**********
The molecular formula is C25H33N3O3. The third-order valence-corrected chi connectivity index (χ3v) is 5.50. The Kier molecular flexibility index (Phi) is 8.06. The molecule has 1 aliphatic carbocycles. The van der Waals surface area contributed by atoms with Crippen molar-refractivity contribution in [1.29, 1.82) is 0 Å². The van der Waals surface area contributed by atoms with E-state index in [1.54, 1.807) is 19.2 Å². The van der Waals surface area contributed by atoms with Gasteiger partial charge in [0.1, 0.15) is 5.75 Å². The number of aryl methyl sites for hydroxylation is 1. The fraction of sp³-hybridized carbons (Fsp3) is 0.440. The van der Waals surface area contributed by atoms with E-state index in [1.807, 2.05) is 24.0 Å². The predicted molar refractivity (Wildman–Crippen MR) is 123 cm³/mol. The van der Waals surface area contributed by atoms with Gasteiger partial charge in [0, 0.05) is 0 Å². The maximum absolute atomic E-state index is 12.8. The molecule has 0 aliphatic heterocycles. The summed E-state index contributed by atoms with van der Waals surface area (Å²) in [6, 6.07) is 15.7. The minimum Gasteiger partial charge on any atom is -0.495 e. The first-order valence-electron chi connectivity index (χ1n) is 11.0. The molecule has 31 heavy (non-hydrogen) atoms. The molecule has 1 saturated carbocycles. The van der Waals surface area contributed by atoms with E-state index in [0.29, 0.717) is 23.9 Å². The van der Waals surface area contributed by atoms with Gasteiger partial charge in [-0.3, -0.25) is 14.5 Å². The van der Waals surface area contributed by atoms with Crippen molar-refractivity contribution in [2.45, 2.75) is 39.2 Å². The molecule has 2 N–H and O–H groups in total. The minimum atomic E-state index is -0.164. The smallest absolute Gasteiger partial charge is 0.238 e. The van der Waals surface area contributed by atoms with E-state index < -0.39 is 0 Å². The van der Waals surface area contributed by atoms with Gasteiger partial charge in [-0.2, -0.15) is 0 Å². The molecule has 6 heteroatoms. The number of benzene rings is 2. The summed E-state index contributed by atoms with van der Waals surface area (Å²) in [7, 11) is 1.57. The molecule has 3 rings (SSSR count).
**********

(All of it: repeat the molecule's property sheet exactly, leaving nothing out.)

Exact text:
The molecular formula is C25H33N3O3. The third-order valence-corrected chi connectivity index (χ3v) is 5.50. The Kier molecular flexibility index (Phi) is 8.06. The molecule has 1 aliphatic carbocycles. The van der Waals surface area contributed by atoms with Crippen molar-refractivity contribution in [1.29, 1.82) is 0 Å². The van der Waals surface area contributed by atoms with E-state index in [1.54, 1.807) is 19.2 Å². The van der Waals surface area contributed by atoms with Gasteiger partial charge in [0.1, 0.15) is 5.75 Å². The number of aryl methyl sites for hydroxylation is 1. The fraction of sp³-hybridized carbons (Fsp3) is 0.440. The van der Waals surface area contributed by atoms with E-state index in [1.807, 2.05) is 24.0 Å². The predicted molar refractivity (Wildman–Crippen MR) is 123 cm³/mol. The van der Waals surface area contributed by atoms with Gasteiger partial charge in [0, 0.05) is 0 Å². The maximum absolute atomic E-state index is 12.8. The molecule has 0 aliphatic heterocycles. The summed E-state index contributed by atoms with van der Waals surface area (Å²) in [6, 6.07) is 15.7. The minimum Gasteiger partial charge on any atom is -0.495 e. The first-order valence-electron chi connectivity index (χ1n) is 11.0. The molecule has 31 heavy (non-hydrogen) atoms. The molecule has 1 saturated carbocycles. The van der Waals surface area contributed by atoms with E-state index in [0.29, 0.717) is 23.9 Å². The van der Waals surface area contributed by atoms with Gasteiger partial charge in [-0.3, -0.25) is 14.5 Å². The van der Waals surface area contributed by atoms with Crippen molar-refractivity contribution in [2.45, 2.75) is 39.2 Å². The molecule has 2 N–H and O–H groups in total. The minimum atomic E-state index is -0.164. The smallest absolute Gasteiger partial charge is 0.238 e. The van der Waals surface area contributed by atoms with E-state index < -0.39 is 0 Å². The van der Waals surface area contributed by atoms with Gasteiger partial charge in [-0.2, -0.15) is 0 Å². The molecule has 6 heteroatoms. The number of benzene rings is 2. The summed E-state index contributed by atoms with van der Waals surface area (Å²) in [7, 11) is 1.57. The molecule has 3 rings (SSSR count).